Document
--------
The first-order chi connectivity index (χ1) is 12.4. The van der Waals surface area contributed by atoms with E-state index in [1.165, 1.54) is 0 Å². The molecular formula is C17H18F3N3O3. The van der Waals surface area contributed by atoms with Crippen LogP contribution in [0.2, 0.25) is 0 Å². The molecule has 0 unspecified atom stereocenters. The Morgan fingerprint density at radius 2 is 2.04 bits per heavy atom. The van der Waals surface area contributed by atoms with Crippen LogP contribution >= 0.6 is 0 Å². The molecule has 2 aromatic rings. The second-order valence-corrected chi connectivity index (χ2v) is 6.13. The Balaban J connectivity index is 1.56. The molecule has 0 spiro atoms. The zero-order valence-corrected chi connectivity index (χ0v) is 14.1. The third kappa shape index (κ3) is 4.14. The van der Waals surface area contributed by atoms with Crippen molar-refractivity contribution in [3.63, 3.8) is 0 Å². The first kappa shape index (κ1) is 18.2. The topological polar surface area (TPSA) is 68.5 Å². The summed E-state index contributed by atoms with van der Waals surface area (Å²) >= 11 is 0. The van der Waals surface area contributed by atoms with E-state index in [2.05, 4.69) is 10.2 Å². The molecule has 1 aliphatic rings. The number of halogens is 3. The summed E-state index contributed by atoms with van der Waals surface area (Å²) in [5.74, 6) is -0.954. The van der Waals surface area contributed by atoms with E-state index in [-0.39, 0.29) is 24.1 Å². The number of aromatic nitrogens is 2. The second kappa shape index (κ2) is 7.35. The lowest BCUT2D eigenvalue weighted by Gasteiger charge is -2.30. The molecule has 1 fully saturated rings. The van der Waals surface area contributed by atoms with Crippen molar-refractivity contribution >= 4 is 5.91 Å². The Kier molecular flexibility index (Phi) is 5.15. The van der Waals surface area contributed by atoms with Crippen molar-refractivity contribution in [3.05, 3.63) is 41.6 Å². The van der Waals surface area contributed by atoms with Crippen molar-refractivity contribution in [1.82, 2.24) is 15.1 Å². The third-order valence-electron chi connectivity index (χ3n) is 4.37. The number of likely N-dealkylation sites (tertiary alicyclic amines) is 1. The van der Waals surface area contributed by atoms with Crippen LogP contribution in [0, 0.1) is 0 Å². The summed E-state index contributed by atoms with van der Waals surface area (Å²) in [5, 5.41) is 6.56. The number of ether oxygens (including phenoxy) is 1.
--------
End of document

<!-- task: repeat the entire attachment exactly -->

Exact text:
The first-order chi connectivity index (χ1) is 12.4. The van der Waals surface area contributed by atoms with E-state index in [1.165, 1.54) is 0 Å². The molecular formula is C17H18F3N3O3. The van der Waals surface area contributed by atoms with Crippen LogP contribution in [0.2, 0.25) is 0 Å². The molecule has 0 unspecified atom stereocenters. The Morgan fingerprint density at radius 2 is 2.04 bits per heavy atom. The van der Waals surface area contributed by atoms with Crippen LogP contribution >= 0.6 is 0 Å². The molecule has 2 aromatic rings. The second-order valence-corrected chi connectivity index (χ2v) is 6.13. The Balaban J connectivity index is 1.56. The molecule has 0 spiro atoms. The zero-order valence-corrected chi connectivity index (χ0v) is 14.1. The third kappa shape index (κ3) is 4.14. The van der Waals surface area contributed by atoms with Crippen molar-refractivity contribution in [3.63, 3.8) is 0 Å². The first kappa shape index (κ1) is 18.2. The topological polar surface area (TPSA) is 68.5 Å². The summed E-state index contributed by atoms with van der Waals surface area (Å²) >= 11 is 0. The van der Waals surface area contributed by atoms with E-state index in [2.05, 4.69) is 10.2 Å². The molecule has 1 aliphatic rings. The number of halogens is 3. The summed E-state index contributed by atoms with van der Waals surface area (Å²) in [5.74, 6) is -0.954. The van der Waals surface area contributed by atoms with E-state index in [-0.39, 0.29) is 24.1 Å². The number of aromatic nitrogens is 2. The second kappa shape index (κ2) is 7.35. The lowest BCUT2D eigenvalue weighted by Gasteiger charge is -2.30. The molecule has 1 fully saturated rings. The van der Waals surface area contributed by atoms with Crippen molar-refractivity contribution >= 4 is 5.91 Å². The Kier molecular flexibility index (Phi) is 5.15. The van der Waals surface area contributed by atoms with Crippen molar-refractivity contribution in [3.05, 3.63) is 41.6 Å². The van der Waals surface area contributed by atoms with Crippen molar-refractivity contribution in [1.82, 2.24) is 15.1 Å². The third-order valence-electron chi connectivity index (χ3n) is 4.37. The number of likely N-dealkylation sites (tertiary alicyclic amines) is 1. The van der Waals surface area contributed by atoms with Crippen LogP contribution in [0, 0.1) is 0 Å². The summed E-state index contributed by atoms with van der Waals surface area (Å²) in [5, 5.41) is 6.56. The number of ether oxygens (including phenoxy) is 1.